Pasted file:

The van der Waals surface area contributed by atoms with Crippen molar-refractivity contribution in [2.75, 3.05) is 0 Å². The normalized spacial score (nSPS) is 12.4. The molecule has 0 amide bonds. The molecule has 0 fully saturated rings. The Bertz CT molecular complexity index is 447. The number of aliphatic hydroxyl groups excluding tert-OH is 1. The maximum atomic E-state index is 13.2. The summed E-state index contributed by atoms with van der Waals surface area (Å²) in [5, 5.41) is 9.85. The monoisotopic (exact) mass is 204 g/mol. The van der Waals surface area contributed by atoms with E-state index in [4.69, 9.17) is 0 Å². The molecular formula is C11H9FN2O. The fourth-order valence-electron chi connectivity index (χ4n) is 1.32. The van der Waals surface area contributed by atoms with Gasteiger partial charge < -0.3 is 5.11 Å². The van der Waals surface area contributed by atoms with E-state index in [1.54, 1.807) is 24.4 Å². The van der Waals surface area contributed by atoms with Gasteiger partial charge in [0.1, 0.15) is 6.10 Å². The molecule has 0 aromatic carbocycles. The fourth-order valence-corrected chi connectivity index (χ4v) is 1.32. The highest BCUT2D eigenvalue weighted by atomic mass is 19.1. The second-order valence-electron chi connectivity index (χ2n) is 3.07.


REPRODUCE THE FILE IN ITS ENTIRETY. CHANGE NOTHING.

The van der Waals surface area contributed by atoms with Crippen molar-refractivity contribution in [2.75, 3.05) is 0 Å². The normalized spacial score (nSPS) is 12.4. The molecule has 0 amide bonds. The molecule has 0 fully saturated rings. The Bertz CT molecular complexity index is 447. The number of aliphatic hydroxyl groups excluding tert-OH is 1. The maximum atomic E-state index is 13.2. The summed E-state index contributed by atoms with van der Waals surface area (Å²) in [5, 5.41) is 9.85. The monoisotopic (exact) mass is 204 g/mol. The van der Waals surface area contributed by atoms with E-state index in [4.69, 9.17) is 0 Å². The molecular formula is C11H9FN2O. The fourth-order valence-electron chi connectivity index (χ4n) is 1.32. The van der Waals surface area contributed by atoms with Gasteiger partial charge < -0.3 is 5.11 Å². The van der Waals surface area contributed by atoms with E-state index in [1.54, 1.807) is 24.4 Å². The van der Waals surface area contributed by atoms with Gasteiger partial charge in [0.1, 0.15) is 6.10 Å². The molecule has 0 aromatic carbocycles. The fourth-order valence-corrected chi connectivity index (χ4v) is 1.32. The highest BCUT2D eigenvalue weighted by atomic mass is 19.1. The second-order valence-electron chi connectivity index (χ2n) is 3.07.